Aug 12

The economics of stolen bikes

I bet you didn’t know this

Feb 09

An interesting thought

Via Megan McArdle – I’m not for this, but it would solve the problem.

My lunatic proposal for the day: why not make it easier to move homeowners out of homes they can’t afford? Set up a streamlined foreclosure proceeding where a current or mildly delinquent homeowner can simply give the house to the bank and walk away. Do this with two legal provisos:

1. No tax on the forgiven loan

2. No black mark on the credit record. The bank marks the loan as fully satisfied.

Of course, if we decide to actually “fix” the problem we should loosen immigration and get people actually in the vacant houses.

Feb 09

Line of the day

Via Megan McArdle “History may not repeat itself, but it stutters like hell.”

Dec 08

Turning Japanese

We’re officially in a recession – and for the first time in living memory American household debt shrinks! Americans really will do the right thing once all other options have been tried!

Sep 08

Another from MR

From Marginal Revolution comes this adage

It is through exchange that difference becomes a blessing, not a curse.

Sep 08

The post of the day

From Marginal Revolution

Thanks goodness we bailed out Bear Stearns back in March if we hadn’t we might have lost Fannie Mae and Freddie Mac, Lehman Brothers, Merrill Lynch and who knows what else. Oh wait…

Jul 08

Sunday reading

May 08

John Robb’s annoying moments

On the whole, I like John Robb, his book Brave New War was thought provoking, and his upcoming book on Resilient Communities looks to be good as well.

But then posts like this one anger me to no end. He goes over current world trends in apocolyptic tones and then closes with

Except for the fanatical optimists, market mystics (the divine invisible hand), and the naive/uninformed, the debates over these trends are over.

He always mentions the broad trends with no real mention of where economics might shift the current, instead he just brushes that off with the thesis (this is what I gather from reading him anyway) that practically all of the benevolent inputs are dynamic, whereas the benevolent inputs are static.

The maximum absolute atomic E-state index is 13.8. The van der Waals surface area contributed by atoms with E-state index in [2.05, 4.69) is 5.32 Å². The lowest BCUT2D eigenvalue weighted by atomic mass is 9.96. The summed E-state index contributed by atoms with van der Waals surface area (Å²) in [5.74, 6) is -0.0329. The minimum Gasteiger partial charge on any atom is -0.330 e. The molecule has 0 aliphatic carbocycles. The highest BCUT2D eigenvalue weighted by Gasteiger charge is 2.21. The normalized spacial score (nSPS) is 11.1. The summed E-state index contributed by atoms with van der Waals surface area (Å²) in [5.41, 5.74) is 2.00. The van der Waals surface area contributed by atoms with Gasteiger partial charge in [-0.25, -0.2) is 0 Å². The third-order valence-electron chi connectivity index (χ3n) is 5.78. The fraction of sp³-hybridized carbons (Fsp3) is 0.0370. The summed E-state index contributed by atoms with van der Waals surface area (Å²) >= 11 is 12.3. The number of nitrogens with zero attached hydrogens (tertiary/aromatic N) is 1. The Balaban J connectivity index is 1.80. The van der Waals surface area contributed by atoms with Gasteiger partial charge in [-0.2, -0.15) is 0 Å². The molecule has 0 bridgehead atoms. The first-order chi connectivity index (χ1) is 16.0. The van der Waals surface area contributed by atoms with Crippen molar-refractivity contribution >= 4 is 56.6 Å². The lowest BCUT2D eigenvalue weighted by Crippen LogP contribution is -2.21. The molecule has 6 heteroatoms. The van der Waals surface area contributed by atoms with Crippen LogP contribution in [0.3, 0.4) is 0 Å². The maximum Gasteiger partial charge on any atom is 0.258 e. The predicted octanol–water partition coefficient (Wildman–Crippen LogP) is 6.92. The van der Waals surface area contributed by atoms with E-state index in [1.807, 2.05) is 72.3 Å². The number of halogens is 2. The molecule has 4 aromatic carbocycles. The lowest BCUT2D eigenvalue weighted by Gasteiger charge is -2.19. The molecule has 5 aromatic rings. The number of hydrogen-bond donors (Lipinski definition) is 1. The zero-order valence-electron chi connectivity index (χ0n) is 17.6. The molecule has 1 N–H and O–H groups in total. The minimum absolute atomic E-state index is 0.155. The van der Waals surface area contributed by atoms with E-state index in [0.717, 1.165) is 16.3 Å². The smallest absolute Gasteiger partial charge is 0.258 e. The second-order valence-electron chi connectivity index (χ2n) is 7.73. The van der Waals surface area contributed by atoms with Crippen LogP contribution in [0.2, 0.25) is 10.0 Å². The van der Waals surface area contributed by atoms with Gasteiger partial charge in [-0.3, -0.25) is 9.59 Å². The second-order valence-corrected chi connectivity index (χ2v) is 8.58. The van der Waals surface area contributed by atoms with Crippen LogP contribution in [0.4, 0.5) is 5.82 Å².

Feb 08

This is no ordinary Tuesday

My predictions are Obama and Huckabee here in GA. On a related note, I met my first Ron Paul door to door guy on Saturday, he seemed very nice. He gave me a bumper sticker too.

Before I go vote, here are some links that caught my eye:

Jan 08

Quote of the moment

I was perusing Marginal Revolution (about vouchers) and came across this comment

In other words, even if a child’s chance of going to the state university is not increased by his new school, the kid’s chance of ending up in the state penitentiary is radically decreased. This consideration might not be of primary concern to many who support vouchers, but to those who live in the ghetto, it is of PRIMARY concern. Schools, more than anything, breed gangs. Like the projects of old, when you are FORCED to a geographical location, you make gang recruiting easier – and your kids chances of entering the prison system that much greater.

I saw a lecture by Nobel Laureate James Buchanan many years ago and before he veered off into pure math he said that there were three types of social organization, which he dubbed (something like this anyway), the closed circle, the open circle, and the broken circle. The closed circle is a prison, the open is free association, specifically where members have the right to exit and the right to exile rouge members and the broken circle, which is no association at all.

The Buchanan point came to mind…